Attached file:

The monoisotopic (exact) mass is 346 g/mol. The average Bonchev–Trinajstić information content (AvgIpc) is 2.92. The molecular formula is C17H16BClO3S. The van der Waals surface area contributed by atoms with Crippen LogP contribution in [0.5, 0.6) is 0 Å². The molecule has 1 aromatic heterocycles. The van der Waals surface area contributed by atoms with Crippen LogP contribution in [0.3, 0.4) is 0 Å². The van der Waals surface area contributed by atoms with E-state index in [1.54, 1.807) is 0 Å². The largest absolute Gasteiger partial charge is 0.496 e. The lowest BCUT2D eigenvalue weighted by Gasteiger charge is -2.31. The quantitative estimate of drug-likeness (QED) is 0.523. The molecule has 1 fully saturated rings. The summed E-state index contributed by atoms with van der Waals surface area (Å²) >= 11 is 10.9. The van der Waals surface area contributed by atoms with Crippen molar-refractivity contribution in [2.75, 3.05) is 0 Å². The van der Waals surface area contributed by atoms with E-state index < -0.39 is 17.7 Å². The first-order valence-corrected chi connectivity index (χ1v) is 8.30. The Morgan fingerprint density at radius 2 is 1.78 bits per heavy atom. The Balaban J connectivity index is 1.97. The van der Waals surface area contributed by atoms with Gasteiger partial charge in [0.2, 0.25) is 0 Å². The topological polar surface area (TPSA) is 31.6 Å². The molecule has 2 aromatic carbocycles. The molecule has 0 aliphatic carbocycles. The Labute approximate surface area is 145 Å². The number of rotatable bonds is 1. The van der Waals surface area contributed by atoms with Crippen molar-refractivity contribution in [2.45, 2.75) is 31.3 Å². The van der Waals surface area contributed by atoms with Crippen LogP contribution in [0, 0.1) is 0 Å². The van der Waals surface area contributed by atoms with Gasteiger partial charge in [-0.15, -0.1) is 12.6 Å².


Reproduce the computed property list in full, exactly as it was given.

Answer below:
The monoisotopic (exact) mass is 346 g/mol. The average Bonchev–Trinajstić information content (AvgIpc) is 2.92. The molecular formula is C17H16BClO3S. The van der Waals surface area contributed by atoms with Crippen LogP contribution in [0.5, 0.6) is 0 Å². The molecule has 1 aromatic heterocycles. The van der Waals surface area contributed by atoms with Crippen LogP contribution in [0.3, 0.4) is 0 Å². The van der Waals surface area contributed by atoms with E-state index in [1.54, 1.807) is 0 Å². The largest absolute Gasteiger partial charge is 0.496 e. The lowest BCUT2D eigenvalue weighted by Gasteiger charge is -2.31. The quantitative estimate of drug-likeness (QED) is 0.523. The molecule has 1 fully saturated rings. The summed E-state index contributed by atoms with van der Waals surface area (Å²) >= 11 is 10.9. The van der Waals surface area contributed by atoms with Crippen molar-refractivity contribution in [2.75, 3.05) is 0 Å². The van der Waals surface area contributed by atoms with E-state index < -0.39 is 17.7 Å². The first-order valence-corrected chi connectivity index (χ1v) is 8.30. The Morgan fingerprint density at radius 2 is 1.78 bits per heavy atom. The Balaban J connectivity index is 1.97. The van der Waals surface area contributed by atoms with Gasteiger partial charge in [0.2, 0.25) is 0 Å². The topological polar surface area (TPSA) is 31.6 Å². The molecule has 2 aromatic carbocycles. The molecule has 0 aliphatic carbocycles. The Labute approximate surface area is 145 Å². The number of rotatable bonds is 1. The van der Waals surface area contributed by atoms with Crippen molar-refractivity contribution in [2.45, 2.75) is 31.3 Å². The van der Waals surface area contributed by atoms with Crippen LogP contribution in [0, 0.1) is 0 Å². The van der Waals surface area contributed by atoms with Gasteiger partial charge in [-0.15, -0.1) is 12.6 Å².